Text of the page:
For a long time, there’d been this policy of going easy on foreign enterprises. The government didn’t want to cause embarrassment or give outsiders the impression that China is plagued with corruption. But they’re not thinking like that anymore. ~ American legal advisor Jerome Cohen
The corruption of British drug maker GlaxoSmithKline may have been stupidly egregious, but it still is exemplary of how large corporations operate. Other multinational pharmaceutical companies, including Eli Lily and Pfizer, have also been caught out on similar practices.
Glaxo committed systematic fraud and corruption in China, and in other countries across the world, by bribing doctors and hospital workers who prescribed its medicines.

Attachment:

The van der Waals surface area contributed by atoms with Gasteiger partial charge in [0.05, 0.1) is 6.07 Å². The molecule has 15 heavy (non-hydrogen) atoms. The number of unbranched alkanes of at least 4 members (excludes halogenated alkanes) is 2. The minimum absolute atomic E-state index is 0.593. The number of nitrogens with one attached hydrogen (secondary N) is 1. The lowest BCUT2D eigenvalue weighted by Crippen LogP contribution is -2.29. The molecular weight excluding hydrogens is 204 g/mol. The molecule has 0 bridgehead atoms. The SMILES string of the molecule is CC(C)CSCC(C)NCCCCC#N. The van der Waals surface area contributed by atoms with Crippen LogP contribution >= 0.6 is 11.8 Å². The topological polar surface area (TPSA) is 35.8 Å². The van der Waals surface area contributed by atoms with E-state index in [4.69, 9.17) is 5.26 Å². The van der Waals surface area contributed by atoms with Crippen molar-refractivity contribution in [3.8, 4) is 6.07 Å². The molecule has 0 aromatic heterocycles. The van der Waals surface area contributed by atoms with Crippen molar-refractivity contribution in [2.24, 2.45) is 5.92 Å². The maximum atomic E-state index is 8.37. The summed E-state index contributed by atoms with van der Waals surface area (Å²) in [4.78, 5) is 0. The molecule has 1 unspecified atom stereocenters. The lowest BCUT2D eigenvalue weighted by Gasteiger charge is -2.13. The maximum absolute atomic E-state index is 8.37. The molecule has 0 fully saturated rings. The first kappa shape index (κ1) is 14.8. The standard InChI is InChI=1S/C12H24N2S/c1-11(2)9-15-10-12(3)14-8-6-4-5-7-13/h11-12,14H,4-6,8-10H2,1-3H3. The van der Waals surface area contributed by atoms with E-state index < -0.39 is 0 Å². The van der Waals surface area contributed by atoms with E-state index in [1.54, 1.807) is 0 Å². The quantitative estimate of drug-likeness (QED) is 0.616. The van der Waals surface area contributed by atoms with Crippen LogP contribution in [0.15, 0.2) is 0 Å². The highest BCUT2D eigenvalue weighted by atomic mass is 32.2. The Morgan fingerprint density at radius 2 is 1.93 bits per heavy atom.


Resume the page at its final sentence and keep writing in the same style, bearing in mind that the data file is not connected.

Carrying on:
Another tactic was to aggressively market medicines for unauthorized treatments. Glaxo almost killed one Chinese patient with this practice. They bought her silence for $9,000.
For over a year, the company brushed aside repeated warnings from an inside whistleblower in China, then retaliated against her.
The company could not even find the fraud that was going on. Its internal compliance scheme was a cover-up operation.
We take all allegations of bribery and corruption seriously. We continuously monitor our businesses to ensure they meet our strict compliance procedures. We have done this in China and found no evidence of bribery or corruption of doctors or government officials. However, if evidence of such activity is provided, we will act swiftly on it. ~ Glaxo in 2013
Once Chinese government officials got wind of Glaxo’s illegal actions, Glaxo bribed them to try to make the problem go away. The company did not even bother to investigate the allegations, change its marketing practices, or heighten its internal controls.
In 2014, following a 1-day trial, Glaxo paid a $491 million fine to China. This was on top of a $3 billion fine in 2012 that Glaxo paid for similar criminal activity in the United States.